Maui Real Estate Blog

Maui Bank Owned Property Inventory

In our monthly unofficial and official real estate statistics blogs, I have spent a fair amount of time discussing the inventory of properties on the market. Maui has seen the number of properties listed for sale dip almost 20% since last year. This has been a trend across the board for the last 18 months. There had been rumors that inventories might get a boost via a surge of bank owned properties hitting the market this summer. The thought process was that banks had worked through the issues created by their robosigning practices. As a result, they would be able to release more of the bank owned listings that they had been withholding from the market. Anecdotal evidence from the summer suggested that the anticipated new bank owned inventory never came to fruition. I decided to go beyond the anecdotal evidence and look at the numbers. Here is what I found.

The number of bank owned listings coming on the market in Maui County on a monthly basis

The chart above shows the number of bank owned properties coming on the market each month in Maui County between January of 2010 and last month. During 2010-2011, the new bank owned inventory ranged between 30 and 70 new listings per month. During 2012, the bank owned inventory topped out at 34 new listings per month. This summer, those number have shrunk to between 15 and 17 listings. It’s pretty clear there was no summer REO bump.

At this point, it is tough to say if and when we are going to see any upticks in bank owned inventory. Many of the properties facing foreclosure are going through the judicial process. Judicial foreclosures take a minimum of 14 months. It also appears that banks are embracing short sales as an alternative to foreclosures. Bank of America has been proactively reaching out to borrowers who are delinquent on their mortgages and encouraging short sales. They have gone so far as to offer cash incentives to help with moving expenses to facilitate sales. This is likely to curtail the total number of future bank owned properties. If we see any real upticks in bank owned activity, we will keep you posted on the Maui Real Estate Blog.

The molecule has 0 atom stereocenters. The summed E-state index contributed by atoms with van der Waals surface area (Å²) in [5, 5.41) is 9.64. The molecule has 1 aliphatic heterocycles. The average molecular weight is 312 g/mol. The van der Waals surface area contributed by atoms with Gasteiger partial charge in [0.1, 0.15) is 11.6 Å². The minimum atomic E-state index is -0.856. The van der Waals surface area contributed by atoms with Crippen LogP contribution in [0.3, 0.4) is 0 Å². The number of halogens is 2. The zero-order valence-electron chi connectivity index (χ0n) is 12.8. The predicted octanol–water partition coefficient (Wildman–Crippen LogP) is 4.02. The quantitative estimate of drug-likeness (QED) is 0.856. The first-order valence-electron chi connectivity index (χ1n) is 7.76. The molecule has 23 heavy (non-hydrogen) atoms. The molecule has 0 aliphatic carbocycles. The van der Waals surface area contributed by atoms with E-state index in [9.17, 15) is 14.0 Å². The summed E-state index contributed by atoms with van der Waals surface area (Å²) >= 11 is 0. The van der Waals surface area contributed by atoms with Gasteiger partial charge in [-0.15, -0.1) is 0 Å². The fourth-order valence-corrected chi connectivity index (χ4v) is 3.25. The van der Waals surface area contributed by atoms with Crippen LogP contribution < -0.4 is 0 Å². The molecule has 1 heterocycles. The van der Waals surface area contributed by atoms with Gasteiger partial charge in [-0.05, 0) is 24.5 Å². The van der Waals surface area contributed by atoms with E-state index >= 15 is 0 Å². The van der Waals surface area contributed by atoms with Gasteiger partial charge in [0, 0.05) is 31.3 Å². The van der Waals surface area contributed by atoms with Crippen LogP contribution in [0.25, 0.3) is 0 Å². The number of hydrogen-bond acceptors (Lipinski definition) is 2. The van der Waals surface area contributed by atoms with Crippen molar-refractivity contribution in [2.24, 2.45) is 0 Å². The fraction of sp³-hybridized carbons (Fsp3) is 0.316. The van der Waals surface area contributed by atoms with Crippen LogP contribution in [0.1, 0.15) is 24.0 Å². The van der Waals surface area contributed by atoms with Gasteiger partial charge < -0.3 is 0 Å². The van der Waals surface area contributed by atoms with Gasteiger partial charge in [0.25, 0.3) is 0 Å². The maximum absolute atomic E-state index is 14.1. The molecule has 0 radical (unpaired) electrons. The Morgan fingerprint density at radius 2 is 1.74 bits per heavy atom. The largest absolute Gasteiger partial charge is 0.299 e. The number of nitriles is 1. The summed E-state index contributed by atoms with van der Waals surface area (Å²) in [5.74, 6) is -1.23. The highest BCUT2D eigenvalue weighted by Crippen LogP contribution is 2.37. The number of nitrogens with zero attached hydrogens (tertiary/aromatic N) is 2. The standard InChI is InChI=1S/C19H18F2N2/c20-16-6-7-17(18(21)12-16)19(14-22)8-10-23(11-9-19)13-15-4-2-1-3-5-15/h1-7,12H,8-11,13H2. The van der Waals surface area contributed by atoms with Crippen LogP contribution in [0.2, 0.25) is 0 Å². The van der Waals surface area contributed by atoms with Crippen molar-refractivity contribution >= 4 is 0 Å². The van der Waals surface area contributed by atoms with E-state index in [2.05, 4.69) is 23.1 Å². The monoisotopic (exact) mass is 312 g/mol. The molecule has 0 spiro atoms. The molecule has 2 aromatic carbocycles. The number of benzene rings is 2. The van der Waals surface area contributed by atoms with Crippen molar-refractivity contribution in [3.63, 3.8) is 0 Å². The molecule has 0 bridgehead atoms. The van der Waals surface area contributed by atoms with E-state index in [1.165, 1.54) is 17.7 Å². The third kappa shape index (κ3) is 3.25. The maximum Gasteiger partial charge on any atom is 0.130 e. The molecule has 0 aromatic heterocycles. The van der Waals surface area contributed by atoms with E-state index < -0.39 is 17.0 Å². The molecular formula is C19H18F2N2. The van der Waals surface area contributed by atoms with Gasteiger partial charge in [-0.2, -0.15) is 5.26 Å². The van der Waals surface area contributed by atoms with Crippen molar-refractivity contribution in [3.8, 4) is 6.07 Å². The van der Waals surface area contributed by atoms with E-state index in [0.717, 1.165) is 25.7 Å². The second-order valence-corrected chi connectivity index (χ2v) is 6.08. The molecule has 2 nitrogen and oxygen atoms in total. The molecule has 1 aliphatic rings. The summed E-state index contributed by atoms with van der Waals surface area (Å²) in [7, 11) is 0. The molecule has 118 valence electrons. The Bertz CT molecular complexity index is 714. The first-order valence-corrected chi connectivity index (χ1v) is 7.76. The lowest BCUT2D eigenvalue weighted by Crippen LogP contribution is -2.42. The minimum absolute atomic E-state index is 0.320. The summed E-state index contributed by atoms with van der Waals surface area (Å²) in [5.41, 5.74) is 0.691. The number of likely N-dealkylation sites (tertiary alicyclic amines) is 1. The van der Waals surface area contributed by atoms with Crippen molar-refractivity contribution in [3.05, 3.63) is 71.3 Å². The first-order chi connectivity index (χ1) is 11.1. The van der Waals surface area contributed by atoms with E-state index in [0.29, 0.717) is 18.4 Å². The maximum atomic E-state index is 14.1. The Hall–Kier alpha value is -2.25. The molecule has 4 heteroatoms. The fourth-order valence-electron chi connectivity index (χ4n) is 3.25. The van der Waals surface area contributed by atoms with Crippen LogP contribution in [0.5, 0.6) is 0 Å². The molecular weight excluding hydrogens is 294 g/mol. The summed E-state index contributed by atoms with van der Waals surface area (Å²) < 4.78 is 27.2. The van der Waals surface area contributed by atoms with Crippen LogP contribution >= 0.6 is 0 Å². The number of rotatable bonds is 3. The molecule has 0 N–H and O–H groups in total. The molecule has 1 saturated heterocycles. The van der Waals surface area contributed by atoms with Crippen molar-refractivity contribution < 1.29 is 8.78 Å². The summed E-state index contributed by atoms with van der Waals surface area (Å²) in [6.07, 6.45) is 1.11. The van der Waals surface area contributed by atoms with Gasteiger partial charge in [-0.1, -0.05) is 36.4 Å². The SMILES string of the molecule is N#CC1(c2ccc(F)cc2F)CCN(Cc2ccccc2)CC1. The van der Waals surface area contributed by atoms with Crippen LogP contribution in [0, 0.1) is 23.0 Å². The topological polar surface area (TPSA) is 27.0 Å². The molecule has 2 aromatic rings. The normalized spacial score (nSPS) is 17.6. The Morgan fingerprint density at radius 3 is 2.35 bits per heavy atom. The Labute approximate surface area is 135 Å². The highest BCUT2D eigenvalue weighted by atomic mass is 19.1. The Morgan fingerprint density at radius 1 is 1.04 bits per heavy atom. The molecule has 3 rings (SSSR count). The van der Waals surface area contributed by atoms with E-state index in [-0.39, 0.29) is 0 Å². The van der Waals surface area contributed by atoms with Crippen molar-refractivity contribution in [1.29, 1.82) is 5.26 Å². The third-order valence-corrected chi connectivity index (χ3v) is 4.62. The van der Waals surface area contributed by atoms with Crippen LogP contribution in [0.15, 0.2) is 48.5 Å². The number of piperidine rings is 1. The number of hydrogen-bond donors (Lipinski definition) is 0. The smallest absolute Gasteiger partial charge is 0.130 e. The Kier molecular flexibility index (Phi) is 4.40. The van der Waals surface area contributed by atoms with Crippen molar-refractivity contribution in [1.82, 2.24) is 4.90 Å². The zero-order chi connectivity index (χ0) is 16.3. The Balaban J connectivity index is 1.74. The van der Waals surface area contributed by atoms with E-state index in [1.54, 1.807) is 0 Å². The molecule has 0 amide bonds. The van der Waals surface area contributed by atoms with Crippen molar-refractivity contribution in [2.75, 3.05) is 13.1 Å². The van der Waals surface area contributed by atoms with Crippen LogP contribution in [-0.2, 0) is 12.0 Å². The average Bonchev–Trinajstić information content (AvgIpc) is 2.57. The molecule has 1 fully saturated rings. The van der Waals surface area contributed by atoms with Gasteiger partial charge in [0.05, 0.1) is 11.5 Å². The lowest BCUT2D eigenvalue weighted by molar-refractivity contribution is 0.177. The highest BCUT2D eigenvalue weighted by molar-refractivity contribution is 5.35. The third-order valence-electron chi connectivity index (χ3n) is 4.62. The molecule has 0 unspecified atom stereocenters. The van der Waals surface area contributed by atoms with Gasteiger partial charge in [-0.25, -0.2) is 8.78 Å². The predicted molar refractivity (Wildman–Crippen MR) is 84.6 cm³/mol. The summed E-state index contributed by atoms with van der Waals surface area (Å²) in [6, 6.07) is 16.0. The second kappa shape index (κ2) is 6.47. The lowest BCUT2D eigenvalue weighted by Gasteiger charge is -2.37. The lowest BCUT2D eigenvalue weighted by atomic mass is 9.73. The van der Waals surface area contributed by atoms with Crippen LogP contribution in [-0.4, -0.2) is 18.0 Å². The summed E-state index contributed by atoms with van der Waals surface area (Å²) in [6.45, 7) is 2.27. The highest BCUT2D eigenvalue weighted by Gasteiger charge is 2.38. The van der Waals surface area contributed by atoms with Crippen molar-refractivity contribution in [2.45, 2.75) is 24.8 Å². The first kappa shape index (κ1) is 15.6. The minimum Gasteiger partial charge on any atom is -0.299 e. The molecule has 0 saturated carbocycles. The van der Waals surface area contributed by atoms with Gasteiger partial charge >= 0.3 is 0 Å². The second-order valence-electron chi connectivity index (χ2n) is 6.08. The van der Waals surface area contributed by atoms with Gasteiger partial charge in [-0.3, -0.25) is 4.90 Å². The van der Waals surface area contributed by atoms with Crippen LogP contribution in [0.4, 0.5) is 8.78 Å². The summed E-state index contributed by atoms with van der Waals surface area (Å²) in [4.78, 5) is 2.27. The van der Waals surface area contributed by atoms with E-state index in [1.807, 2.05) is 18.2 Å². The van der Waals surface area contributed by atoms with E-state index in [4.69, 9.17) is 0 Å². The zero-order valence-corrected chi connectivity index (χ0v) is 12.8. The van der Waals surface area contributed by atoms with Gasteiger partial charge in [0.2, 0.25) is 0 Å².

Pete Jalbert

Maui Real Estate Blog

New Hawaii Foreclosure Law Generating Local and National Media Attention

Last week I had the opportunity to attend a meeting on ACT 48, the new foreclosure law for Hawaii. The meeting was put on by the title and escrow company Title Guaranty. One of TG’s attorneys gave an overview of the law as well as some of the early implications and the initial fall out. The bill was signed into law in early May. The intent of the law was to protect residents facing foreclosures on their primary residences. Consumer advocates were arguing that non-judicial foreclosures were not giving owners adequate opportunity to renegotiate loan terms. They also argued that the banks were not providing adequate documentation establishing their right to foreclose. The law hoped to address these issues by subjecting non-judicial foreclosures to third party mediation.

Early returns are showing that the law may have some unintended consequences. Fannie Mae recently announced that it was shifting all of its pending foreclosures from non-judicial to judicial foreclosures. This circumvents the mediation process that was to be a part of non-judicial foreclosures. It also has the potential to put serious strains on the judicial foreclosure process. I have read anywhere between 4 out of 5 or 9 out of 10 foreclosures in Hawaii were non-judicial. If we see a marked shift to judicial foreclosures, it is clear that there will be a huge backlog. These issues have been generating quite a bit of press. Here are two articles that I encountered on Act 48 in the last week:

This article from Hawaii Reporter takes a more balanced look at the pros and cons of the law and the issues being encountered.

This article published in Forbes takes a more critical look at the law.

The good news is that the Hawaii State legislature is aware that there are issues with the law and appear to be open to changes. The attorney from TG was on his way to testify in front of state senators after our meeting. He was one of a number of industry experts including attorneys, Realtors and lenders who were going to be providing their feedback on the new law. We will continue to follow ACT 48 and its impacts on the Maui Real Estate Market on the Maui Real Estate Blog.

Pete Jalbert